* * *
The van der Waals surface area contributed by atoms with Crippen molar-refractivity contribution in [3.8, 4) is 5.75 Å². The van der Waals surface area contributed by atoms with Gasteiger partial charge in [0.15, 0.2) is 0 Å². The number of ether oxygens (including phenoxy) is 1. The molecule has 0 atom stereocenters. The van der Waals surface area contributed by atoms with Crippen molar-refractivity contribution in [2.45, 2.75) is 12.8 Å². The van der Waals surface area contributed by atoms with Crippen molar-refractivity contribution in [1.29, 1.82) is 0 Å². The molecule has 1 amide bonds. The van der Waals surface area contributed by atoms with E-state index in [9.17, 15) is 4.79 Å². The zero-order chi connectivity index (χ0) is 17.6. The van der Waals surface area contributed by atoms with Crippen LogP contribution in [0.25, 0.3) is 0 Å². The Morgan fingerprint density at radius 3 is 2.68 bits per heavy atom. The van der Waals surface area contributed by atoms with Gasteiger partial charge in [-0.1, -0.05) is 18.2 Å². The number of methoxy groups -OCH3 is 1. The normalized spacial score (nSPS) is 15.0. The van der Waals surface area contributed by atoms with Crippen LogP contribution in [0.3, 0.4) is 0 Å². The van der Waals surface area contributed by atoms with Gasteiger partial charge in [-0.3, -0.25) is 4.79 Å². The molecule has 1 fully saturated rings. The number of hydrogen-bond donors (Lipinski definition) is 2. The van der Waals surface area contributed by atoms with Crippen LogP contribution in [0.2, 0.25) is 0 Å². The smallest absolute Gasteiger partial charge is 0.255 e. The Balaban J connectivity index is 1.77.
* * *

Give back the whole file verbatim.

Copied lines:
The van der Waals surface area contributed by atoms with Crippen molar-refractivity contribution in [3.8, 4) is 5.75 Å². The van der Waals surface area contributed by atoms with Gasteiger partial charge in [0.15, 0.2) is 0 Å². The number of ether oxygens (including phenoxy) is 1. The molecule has 0 atom stereocenters. The van der Waals surface area contributed by atoms with Crippen molar-refractivity contribution in [2.45, 2.75) is 12.8 Å². The van der Waals surface area contributed by atoms with Crippen molar-refractivity contribution in [1.29, 1.82) is 0 Å². The molecule has 1 amide bonds. The van der Waals surface area contributed by atoms with E-state index in [9.17, 15) is 4.79 Å². The zero-order chi connectivity index (χ0) is 17.6. The van der Waals surface area contributed by atoms with Crippen LogP contribution in [0.25, 0.3) is 0 Å². The Morgan fingerprint density at radius 3 is 2.68 bits per heavy atom. The van der Waals surface area contributed by atoms with Gasteiger partial charge in [-0.1, -0.05) is 18.2 Å². The number of methoxy groups -OCH3 is 1. The normalized spacial score (nSPS) is 15.0. The van der Waals surface area contributed by atoms with Crippen LogP contribution in [0.3, 0.4) is 0 Å². The van der Waals surface area contributed by atoms with Gasteiger partial charge in [-0.3, -0.25) is 4.79 Å². The molecule has 1 fully saturated rings. The number of hydrogen-bond donors (Lipinski definition) is 2. The van der Waals surface area contributed by atoms with Crippen LogP contribution in [0.2, 0.25) is 0 Å². The smallest absolute Gasteiger partial charge is 0.255 e. The Balaban J connectivity index is 1.77.